…if there is any concept worth restoring to its original depth and evocative potential it is the concept of hospitality. It is one of the richest biblical terms that can deepen and broaden our insight in our relationships to our fellow human beings. Old and New Testament stories not only show how serious our obligation is to welcome the stranger in our home, but they also tell us that guests are carrying precious gifts with them, which they are eager to reveal to a receptive host…
When hostility is converted into hospitality then fearful strangers can become guests revealing to their hosts the promise they are carrying with them. Then, in fact, the distinction between host and guest proves to be artificial and evaporates in the recognition of the new found unity.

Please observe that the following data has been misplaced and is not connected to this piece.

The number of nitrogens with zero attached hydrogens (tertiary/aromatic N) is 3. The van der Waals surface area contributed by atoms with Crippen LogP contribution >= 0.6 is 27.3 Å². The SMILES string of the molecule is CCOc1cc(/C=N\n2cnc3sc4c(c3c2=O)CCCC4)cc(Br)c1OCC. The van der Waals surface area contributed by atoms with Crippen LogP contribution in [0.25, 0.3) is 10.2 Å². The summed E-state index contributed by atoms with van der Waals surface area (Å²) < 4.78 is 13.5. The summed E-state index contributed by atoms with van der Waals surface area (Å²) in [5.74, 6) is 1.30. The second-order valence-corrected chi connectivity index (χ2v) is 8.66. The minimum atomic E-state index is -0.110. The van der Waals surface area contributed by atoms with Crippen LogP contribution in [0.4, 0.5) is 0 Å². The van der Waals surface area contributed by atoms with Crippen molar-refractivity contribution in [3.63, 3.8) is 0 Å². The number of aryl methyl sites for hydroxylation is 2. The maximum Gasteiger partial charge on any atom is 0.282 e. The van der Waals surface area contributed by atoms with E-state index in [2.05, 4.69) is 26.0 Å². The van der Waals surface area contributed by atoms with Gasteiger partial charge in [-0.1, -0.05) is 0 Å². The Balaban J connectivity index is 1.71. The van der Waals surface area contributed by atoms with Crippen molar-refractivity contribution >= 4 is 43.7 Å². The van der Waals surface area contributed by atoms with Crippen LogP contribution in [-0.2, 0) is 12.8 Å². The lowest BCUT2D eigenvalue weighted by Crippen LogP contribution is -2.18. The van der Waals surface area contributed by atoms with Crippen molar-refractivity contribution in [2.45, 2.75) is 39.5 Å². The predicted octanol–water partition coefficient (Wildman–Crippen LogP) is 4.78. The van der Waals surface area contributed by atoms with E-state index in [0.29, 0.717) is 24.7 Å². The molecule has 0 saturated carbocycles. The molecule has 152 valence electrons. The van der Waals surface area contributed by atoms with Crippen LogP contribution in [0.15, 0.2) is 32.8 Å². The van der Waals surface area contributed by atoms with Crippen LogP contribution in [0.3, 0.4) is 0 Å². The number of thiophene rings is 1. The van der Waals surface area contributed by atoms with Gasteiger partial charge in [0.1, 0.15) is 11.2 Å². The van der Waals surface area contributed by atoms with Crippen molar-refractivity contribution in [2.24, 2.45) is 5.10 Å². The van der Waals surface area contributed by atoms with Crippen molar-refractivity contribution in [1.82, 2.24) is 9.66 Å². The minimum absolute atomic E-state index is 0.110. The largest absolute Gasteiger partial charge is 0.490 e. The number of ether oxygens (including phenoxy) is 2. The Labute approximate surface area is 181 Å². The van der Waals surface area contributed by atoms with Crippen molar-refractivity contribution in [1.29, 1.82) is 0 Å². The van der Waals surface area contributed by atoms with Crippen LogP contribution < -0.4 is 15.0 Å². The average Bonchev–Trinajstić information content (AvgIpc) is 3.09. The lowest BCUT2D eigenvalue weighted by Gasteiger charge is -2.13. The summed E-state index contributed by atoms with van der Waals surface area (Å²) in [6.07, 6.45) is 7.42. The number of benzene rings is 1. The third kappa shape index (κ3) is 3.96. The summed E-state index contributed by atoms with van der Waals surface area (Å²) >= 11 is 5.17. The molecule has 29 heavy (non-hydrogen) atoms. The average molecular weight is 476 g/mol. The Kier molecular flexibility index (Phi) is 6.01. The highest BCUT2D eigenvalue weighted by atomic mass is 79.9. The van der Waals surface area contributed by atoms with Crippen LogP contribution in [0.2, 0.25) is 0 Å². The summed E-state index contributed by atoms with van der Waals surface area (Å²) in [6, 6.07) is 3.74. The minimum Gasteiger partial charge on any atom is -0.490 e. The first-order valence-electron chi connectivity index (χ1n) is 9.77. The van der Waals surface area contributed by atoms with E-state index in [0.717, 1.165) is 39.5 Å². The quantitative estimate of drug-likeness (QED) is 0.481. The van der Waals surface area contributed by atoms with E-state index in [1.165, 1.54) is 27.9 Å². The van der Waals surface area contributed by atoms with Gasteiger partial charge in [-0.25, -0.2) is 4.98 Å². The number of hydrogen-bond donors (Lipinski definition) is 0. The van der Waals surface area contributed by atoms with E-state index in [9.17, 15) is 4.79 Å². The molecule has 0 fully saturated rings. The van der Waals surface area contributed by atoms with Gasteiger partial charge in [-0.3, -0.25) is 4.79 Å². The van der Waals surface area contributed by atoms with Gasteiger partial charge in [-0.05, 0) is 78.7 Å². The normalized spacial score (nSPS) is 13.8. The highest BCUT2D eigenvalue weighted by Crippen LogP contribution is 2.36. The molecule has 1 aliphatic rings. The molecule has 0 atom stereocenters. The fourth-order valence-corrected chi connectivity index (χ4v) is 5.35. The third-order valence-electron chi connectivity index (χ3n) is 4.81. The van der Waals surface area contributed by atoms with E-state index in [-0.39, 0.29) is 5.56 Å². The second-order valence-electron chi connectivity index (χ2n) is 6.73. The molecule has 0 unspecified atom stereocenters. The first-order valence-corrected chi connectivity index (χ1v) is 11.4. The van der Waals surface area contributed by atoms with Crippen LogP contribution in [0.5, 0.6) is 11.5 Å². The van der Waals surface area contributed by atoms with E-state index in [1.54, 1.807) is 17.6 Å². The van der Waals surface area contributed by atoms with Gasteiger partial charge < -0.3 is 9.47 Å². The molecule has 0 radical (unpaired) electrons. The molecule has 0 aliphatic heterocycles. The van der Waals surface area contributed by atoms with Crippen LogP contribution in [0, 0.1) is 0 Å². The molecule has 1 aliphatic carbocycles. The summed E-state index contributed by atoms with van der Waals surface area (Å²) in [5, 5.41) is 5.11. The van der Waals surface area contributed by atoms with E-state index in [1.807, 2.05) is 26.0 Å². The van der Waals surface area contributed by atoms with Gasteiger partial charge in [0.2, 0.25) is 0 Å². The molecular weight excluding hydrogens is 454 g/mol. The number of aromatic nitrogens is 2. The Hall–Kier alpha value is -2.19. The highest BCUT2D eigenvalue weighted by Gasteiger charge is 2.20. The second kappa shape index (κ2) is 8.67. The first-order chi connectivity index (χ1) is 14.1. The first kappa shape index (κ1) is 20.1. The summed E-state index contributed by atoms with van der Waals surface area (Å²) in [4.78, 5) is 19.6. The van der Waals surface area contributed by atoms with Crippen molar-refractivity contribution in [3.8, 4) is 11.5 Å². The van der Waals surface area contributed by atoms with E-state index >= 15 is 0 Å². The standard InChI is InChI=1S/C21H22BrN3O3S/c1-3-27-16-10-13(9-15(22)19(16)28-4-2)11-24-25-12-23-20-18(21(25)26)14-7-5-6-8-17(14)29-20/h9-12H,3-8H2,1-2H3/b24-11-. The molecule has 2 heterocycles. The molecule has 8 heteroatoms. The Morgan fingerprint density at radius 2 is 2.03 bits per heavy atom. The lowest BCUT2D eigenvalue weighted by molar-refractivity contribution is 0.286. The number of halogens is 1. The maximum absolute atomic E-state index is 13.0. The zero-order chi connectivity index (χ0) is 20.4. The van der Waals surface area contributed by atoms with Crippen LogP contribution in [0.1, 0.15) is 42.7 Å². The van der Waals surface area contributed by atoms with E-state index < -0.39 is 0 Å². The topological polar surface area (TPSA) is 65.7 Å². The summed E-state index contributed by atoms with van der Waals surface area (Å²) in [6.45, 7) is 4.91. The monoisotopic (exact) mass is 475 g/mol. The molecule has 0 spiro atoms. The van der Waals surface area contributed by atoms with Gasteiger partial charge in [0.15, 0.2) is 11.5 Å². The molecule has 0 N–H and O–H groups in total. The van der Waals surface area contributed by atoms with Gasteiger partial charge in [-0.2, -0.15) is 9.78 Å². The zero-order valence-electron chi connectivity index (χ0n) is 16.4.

Hospitality, therefore, means primarily the creation of a free space where the stranger can enter and become a friend instead of an enemy. Hospitality is not to change people, but to offer them space where change can take place. It is not to bring men and women over to our side, but to offer freedom not disturbed by dividing lines. It is not to lead our neighbor into a corner where there are no alternatives left, but to open a wide spectrum of options for choice and commitment. It is not an educated intimidation with good books, good stories and good works, but the liberation of fearful hearts so that words can find roots and bear ample fruit. It is not a method of making our God and our way into the criteria of happiness, but the opening of an opportunity to others to find their God and their way.